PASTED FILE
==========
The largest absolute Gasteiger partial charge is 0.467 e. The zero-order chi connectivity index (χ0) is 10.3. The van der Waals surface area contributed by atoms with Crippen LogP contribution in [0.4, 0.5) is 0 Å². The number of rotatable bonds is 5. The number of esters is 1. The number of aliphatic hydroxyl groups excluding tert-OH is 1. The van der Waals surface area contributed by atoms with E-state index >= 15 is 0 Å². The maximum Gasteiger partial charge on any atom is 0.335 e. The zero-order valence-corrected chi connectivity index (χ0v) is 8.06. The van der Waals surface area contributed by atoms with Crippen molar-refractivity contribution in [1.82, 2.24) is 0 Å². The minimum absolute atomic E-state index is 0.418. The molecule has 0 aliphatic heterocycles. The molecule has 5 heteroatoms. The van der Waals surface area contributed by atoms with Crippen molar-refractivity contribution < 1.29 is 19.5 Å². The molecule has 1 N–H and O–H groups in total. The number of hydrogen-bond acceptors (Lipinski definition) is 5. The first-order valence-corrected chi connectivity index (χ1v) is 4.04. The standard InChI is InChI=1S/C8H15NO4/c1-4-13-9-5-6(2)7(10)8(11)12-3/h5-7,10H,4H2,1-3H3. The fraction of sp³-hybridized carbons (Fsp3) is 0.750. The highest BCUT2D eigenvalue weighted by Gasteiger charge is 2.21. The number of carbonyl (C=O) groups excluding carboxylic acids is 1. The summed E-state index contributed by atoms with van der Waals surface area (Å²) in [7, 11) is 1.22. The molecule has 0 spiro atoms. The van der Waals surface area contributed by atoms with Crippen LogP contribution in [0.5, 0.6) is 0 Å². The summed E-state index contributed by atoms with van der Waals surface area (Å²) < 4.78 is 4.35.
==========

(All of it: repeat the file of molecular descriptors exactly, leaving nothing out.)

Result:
The largest absolute Gasteiger partial charge is 0.467 e. The zero-order chi connectivity index (χ0) is 10.3. The van der Waals surface area contributed by atoms with Crippen LogP contribution in [0.4, 0.5) is 0 Å². The number of rotatable bonds is 5. The number of esters is 1. The number of aliphatic hydroxyl groups excluding tert-OH is 1. The van der Waals surface area contributed by atoms with E-state index >= 15 is 0 Å². The maximum Gasteiger partial charge on any atom is 0.335 e. The zero-order valence-corrected chi connectivity index (χ0v) is 8.06. The van der Waals surface area contributed by atoms with Crippen molar-refractivity contribution in [1.82, 2.24) is 0 Å². The minimum absolute atomic E-state index is 0.418. The molecule has 0 aliphatic heterocycles. The molecule has 5 heteroatoms. The van der Waals surface area contributed by atoms with Crippen molar-refractivity contribution < 1.29 is 19.5 Å². The molecule has 1 N–H and O–H groups in total. The number of hydrogen-bond acceptors (Lipinski definition) is 5. The first-order valence-corrected chi connectivity index (χ1v) is 4.04. The standard InChI is InChI=1S/C8H15NO4/c1-4-13-9-5-6(2)7(10)8(11)12-3/h5-7,10H,4H2,1-3H3. The fraction of sp³-hybridized carbons (Fsp3) is 0.750. The highest BCUT2D eigenvalue weighted by Gasteiger charge is 2.21. The number of carbonyl (C=O) groups excluding carboxylic acids is 1. The summed E-state index contributed by atoms with van der Waals surface area (Å²) in [7, 11) is 1.22. The molecule has 0 spiro atoms. The van der Waals surface area contributed by atoms with Crippen LogP contribution in [0.5, 0.6) is 0 Å². The summed E-state index contributed by atoms with van der Waals surface area (Å²) < 4.78 is 4.35.